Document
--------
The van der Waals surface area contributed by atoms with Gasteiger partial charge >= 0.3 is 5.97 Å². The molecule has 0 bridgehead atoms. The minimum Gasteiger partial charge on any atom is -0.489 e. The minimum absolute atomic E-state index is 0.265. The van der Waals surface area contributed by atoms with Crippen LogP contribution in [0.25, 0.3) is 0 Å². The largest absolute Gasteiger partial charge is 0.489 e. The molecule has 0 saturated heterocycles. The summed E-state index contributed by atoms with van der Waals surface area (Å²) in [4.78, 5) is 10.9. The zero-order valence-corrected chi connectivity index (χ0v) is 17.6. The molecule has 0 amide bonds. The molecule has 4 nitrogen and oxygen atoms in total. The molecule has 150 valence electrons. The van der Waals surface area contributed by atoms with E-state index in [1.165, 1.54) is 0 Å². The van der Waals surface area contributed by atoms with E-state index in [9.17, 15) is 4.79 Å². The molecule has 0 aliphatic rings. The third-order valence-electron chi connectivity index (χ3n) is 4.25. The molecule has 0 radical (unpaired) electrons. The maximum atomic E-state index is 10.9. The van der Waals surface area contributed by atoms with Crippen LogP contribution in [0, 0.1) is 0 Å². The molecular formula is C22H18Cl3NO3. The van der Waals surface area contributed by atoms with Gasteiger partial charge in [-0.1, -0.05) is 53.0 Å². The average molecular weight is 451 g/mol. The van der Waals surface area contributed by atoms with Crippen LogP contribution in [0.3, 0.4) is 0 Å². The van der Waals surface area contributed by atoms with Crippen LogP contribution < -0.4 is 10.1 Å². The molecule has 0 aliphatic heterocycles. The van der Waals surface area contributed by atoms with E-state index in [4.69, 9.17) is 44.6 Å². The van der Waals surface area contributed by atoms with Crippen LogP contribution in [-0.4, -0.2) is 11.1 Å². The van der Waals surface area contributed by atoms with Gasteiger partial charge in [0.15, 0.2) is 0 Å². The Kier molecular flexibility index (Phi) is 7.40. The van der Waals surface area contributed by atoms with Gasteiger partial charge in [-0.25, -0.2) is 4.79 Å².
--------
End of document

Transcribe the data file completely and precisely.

The van der Waals surface area contributed by atoms with Gasteiger partial charge >= 0.3 is 5.97 Å². The molecule has 0 bridgehead atoms. The minimum Gasteiger partial charge on any atom is -0.489 e. The minimum absolute atomic E-state index is 0.265. The van der Waals surface area contributed by atoms with Crippen LogP contribution in [0.25, 0.3) is 0 Å². The largest absolute Gasteiger partial charge is 0.489 e. The molecule has 0 saturated heterocycles. The summed E-state index contributed by atoms with van der Waals surface area (Å²) in [4.78, 5) is 10.9. The zero-order valence-corrected chi connectivity index (χ0v) is 17.6. The molecule has 0 amide bonds. The molecule has 4 nitrogen and oxygen atoms in total. The molecule has 150 valence electrons. The van der Waals surface area contributed by atoms with E-state index in [1.165, 1.54) is 0 Å². The van der Waals surface area contributed by atoms with E-state index in [9.17, 15) is 4.79 Å². The molecule has 0 aliphatic rings. The third-order valence-electron chi connectivity index (χ3n) is 4.25. The molecule has 0 radical (unpaired) electrons. The maximum atomic E-state index is 10.9. The van der Waals surface area contributed by atoms with Crippen LogP contribution in [0, 0.1) is 0 Å². The molecular formula is C22H18Cl3NO3. The van der Waals surface area contributed by atoms with Gasteiger partial charge in [-0.1, -0.05) is 53.0 Å². The average molecular weight is 451 g/mol. The van der Waals surface area contributed by atoms with Crippen LogP contribution in [0.3, 0.4) is 0 Å². The van der Waals surface area contributed by atoms with Crippen LogP contribution < -0.4 is 10.1 Å². The molecule has 0 aliphatic heterocycles. The van der Waals surface area contributed by atoms with E-state index in [4.69, 9.17) is 44.6 Å². The van der Waals surface area contributed by atoms with Crippen LogP contribution in [-0.4, -0.2) is 11.1 Å². The van der Waals surface area contributed by atoms with Gasteiger partial charge in [0.15, 0.2) is 0 Å². The Kier molecular flexibility index (Phi) is 7.40. The van der Waals surface area contributed by atoms with Gasteiger partial charge in [-0.25, -0.2) is 4.79 Å².